In his autobiography, Gerrard describes that day as the "most emotional" of his life and reveals he was holed up at home "eating paracetamol like Smarties" while watching news coverage of fans protesting outside Anfield and at the club's Melwood training complex.
Chelsea had demonstrated the ambition that Gerrard felt Liverpool lacked and he was tempted by the promise of elusive league title glory in west London. Liverpool shirts bearing Gerrard’s name were burned but the club held firm and his move to Chelsea never materialised.
But Chelsea’s failed pursuit of Liverpool’s poster boy resulted in yet more bad blood developing between the two sets of supporters.
Familiarity breeds contempt and the two sides would meet on ten further occasions in the two seasons that followed.
Between 2005/06 and 2007/08 Liverpool and Chelsea met an average of five times per season. They were drawn together in the Champions League in every season between 2004/05 and 2008/09. In total, Gerrard would play 40 times against Chelsea throughout his Liverpool career.
In 2005/06, Chelsea came out on top in the Premier League, winning by an aggregate score of 6-1, but Benitez’s Liverpool were victorious in an FA Cup semi-final encounter.
After the match, Mourinho refused to shake Benitez’s hand and claimed that the best team had lost, pointing to his side’s superior league position.
“Did the best team win? I don’t think so," he said. “In a one-off game maybe they will surprise me and they can do it. In the Premiership the distance between the teams is 45 points over two seasons.”
The pair clashed once again at the Champions League semi-final stage in 2006/07 as Liverpool came out on top in a dramatic penalty shootout.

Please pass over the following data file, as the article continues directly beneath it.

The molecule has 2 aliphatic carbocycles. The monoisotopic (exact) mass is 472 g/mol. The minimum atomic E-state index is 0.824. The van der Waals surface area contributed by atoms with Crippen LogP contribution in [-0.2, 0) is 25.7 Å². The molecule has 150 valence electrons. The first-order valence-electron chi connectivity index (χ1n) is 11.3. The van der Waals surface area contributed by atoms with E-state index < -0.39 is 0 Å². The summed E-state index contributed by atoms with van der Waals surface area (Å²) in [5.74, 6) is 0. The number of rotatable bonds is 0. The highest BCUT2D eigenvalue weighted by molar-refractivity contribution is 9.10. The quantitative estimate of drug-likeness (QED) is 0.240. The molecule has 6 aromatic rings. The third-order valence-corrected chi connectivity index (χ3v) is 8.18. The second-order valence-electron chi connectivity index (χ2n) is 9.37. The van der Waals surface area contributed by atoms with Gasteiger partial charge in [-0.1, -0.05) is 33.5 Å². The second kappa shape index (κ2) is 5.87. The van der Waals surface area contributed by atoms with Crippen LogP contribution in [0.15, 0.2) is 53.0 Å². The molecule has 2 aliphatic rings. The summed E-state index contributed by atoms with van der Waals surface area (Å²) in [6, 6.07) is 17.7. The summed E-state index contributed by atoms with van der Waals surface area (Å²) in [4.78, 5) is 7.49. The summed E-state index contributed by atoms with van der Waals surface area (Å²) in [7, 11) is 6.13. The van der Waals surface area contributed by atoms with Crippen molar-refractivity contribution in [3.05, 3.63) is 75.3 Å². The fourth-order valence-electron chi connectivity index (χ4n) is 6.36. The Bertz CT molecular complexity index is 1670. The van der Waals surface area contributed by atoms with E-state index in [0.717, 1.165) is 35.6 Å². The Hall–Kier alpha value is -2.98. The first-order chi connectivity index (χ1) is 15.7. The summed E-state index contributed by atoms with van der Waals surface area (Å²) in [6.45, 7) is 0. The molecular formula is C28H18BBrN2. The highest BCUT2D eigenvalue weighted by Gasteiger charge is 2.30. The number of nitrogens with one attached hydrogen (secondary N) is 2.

The following season they faced off yet again at the same stage. Liverpool’s John Arne Riise’s inexplicable 90th-minute own goal in the first leg at Anfield gifted Chelsea a 1-1 draw.
In the build-up to the return leg, Benitez labelled Didier Drogba a diver and the Chelsea striker responded by telling the Liverpool boss he lacked class.
Drogba would score twice in a 3-2 extra-time win as Chelsea advanced to Moscow at Liverpool’s expense. The other goal was scored by a grief-stricken Lampard, who put aside the recent death of his mother to net from the spot.
The fifth Champions League tie in a row between the two teams was a 2008/09 quarter-final clash that saw Chelsea win 7-5 on aggregate after a thrilling 4-4 draw at Stamford Bridge in the second leg.
Back in domestic matters, Liverpool were the side to end Chelsea’s 86-game unbeaten streak at Stamford Bridge thanks to Xabi Alonso’s winner in October 2008.
Torres turns Blue
Chelsea did eventually manage to sign Liverpool’s star player six-and-a-half seasons after failing to land Gerrard as Fernando Torres joining the Blues for £50 million in January 2011.
Torres jerseys were burned in the streets of Merseyside and the forward received a series of death threats following his controversial transfer.
When he faced his former side just a month later he was greeted with flags labelling him a traitor for swapping red for blue.
One of the Premier League’s most deadly strikers ultimately flopped spectacularly in west London as he struggled to recapture his best form after a serious knee injury - but the move only served to cause further hatred between both sets of fans.
Chelsea would beat Liverpool 2-1 in the 2012 FA Cup final later that season, with Torres an unused substitute against his former club.
At this point Benitez had long gone but the Spaniard would later return to England as Chelsea’s interim manager in 2012.
He was an unpopular appointment and the vitriol he received from Chelsea supporters, who labelled him a “fat Spanish waiter”, left a bitter taste in the mouth.
Chelsea extinguish Liverpool hopes
Fast forward two seasons and the two teams met with Liverpool in pole position to claim the Premier League title with three matches left in 2013/14.
In first-half injury-time Gerrard failed to control a pass from Mamadou Sakho and slipped trying to rectify his mistake. Demba Ba snuck in and scored to send Chelsea on their way to a 2-0 win.
Liverpool would throw away a three-goal lead against Crystal Palace in the penultimate match of the season, Manchester City snuck in and the Reds’ hopes of a first league title since 1986 went up in smoke.
Since then, there has been a relative period of détente.
But with such a significant trophy on the line on Wednesday night, don’t expect that to last for much longer.